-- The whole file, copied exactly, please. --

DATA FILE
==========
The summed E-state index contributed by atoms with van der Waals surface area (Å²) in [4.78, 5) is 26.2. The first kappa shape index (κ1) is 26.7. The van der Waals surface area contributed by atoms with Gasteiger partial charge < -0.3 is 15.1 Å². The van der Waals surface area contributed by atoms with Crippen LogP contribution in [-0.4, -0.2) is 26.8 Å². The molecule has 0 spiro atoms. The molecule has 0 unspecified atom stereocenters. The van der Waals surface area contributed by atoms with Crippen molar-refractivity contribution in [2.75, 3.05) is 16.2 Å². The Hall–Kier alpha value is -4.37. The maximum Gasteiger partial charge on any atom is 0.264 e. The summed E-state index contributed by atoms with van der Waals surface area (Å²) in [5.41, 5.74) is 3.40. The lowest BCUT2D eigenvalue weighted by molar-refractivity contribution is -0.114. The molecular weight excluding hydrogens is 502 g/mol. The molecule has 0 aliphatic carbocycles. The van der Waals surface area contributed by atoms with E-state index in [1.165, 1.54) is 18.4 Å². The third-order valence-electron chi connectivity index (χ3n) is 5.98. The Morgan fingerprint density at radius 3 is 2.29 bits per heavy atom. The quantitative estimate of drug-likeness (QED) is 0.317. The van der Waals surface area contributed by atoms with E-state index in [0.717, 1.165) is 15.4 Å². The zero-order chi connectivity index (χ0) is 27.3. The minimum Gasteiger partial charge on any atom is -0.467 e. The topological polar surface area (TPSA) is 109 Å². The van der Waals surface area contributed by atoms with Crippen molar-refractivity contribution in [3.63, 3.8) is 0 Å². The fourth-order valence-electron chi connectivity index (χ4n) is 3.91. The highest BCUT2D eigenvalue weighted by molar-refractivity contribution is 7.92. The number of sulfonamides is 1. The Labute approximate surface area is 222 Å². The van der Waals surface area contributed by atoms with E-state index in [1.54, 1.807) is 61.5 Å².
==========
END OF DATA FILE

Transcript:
The summed E-state index contributed by atoms with van der Waals surface area (Å²) in [4.78, 5) is 26.2. The first kappa shape index (κ1) is 26.7. The van der Waals surface area contributed by atoms with Gasteiger partial charge < -0.3 is 15.1 Å². The van der Waals surface area contributed by atoms with Crippen LogP contribution in [-0.4, -0.2) is 26.8 Å². The molecule has 0 spiro atoms. The molecule has 0 unspecified atom stereocenters. The van der Waals surface area contributed by atoms with Crippen molar-refractivity contribution in [2.75, 3.05) is 16.2 Å². The Hall–Kier alpha value is -4.37. The maximum Gasteiger partial charge on any atom is 0.264 e. The summed E-state index contributed by atoms with van der Waals surface area (Å²) in [5.41, 5.74) is 3.40. The lowest BCUT2D eigenvalue weighted by molar-refractivity contribution is -0.114. The molecular weight excluding hydrogens is 502 g/mol. The molecule has 0 aliphatic carbocycles. The van der Waals surface area contributed by atoms with E-state index in [1.165, 1.54) is 18.4 Å². The third-order valence-electron chi connectivity index (χ3n) is 5.98. The Morgan fingerprint density at radius 3 is 2.29 bits per heavy atom. The quantitative estimate of drug-likeness (QED) is 0.317. The van der Waals surface area contributed by atoms with E-state index in [0.717, 1.165) is 15.4 Å². The zero-order chi connectivity index (χ0) is 27.3. The minimum Gasteiger partial charge on any atom is -0.467 e. The topological polar surface area (TPSA) is 109 Å². The van der Waals surface area contributed by atoms with Crippen molar-refractivity contribution in [3.63, 3.8) is 0 Å². The fourth-order valence-electron chi connectivity index (χ4n) is 3.91. The highest BCUT2D eigenvalue weighted by molar-refractivity contribution is 7.92. The number of sulfonamides is 1. The Labute approximate surface area is 222 Å². The van der Waals surface area contributed by atoms with E-state index in [1.54, 1.807) is 61.5 Å².